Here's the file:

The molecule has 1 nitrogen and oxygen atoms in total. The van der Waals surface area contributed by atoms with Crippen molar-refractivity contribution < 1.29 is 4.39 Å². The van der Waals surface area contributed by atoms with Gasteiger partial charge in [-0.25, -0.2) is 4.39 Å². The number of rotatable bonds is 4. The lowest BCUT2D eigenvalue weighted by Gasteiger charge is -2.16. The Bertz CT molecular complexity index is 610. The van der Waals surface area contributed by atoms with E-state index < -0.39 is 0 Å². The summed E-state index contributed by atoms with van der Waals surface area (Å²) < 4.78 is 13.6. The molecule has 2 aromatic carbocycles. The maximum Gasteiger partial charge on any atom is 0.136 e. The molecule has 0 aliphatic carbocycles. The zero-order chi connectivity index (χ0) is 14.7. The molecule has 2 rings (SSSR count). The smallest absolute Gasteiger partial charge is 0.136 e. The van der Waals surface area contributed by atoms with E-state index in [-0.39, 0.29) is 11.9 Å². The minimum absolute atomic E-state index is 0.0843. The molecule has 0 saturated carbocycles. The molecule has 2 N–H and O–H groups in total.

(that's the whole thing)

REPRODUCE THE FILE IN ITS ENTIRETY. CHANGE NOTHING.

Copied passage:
The molecule has 1 nitrogen and oxygen atoms in total. The van der Waals surface area contributed by atoms with Crippen molar-refractivity contribution < 1.29 is 4.39 Å². The van der Waals surface area contributed by atoms with Gasteiger partial charge in [-0.25, -0.2) is 4.39 Å². The number of rotatable bonds is 4. The lowest BCUT2D eigenvalue weighted by Gasteiger charge is -2.16. The Bertz CT molecular complexity index is 610. The van der Waals surface area contributed by atoms with E-state index < -0.39 is 0 Å². The summed E-state index contributed by atoms with van der Waals surface area (Å²) < 4.78 is 13.6. The molecule has 2 aromatic carbocycles. The maximum Gasteiger partial charge on any atom is 0.136 e. The molecule has 0 aliphatic carbocycles. The zero-order chi connectivity index (χ0) is 14.7. The molecule has 2 rings (SSSR count). The smallest absolute Gasteiger partial charge is 0.136 e. The van der Waals surface area contributed by atoms with E-state index in [-0.39, 0.29) is 11.9 Å². The minimum absolute atomic E-state index is 0.0843. The molecule has 0 saturated carbocycles. The molecule has 2 N–H and O–H groups in total.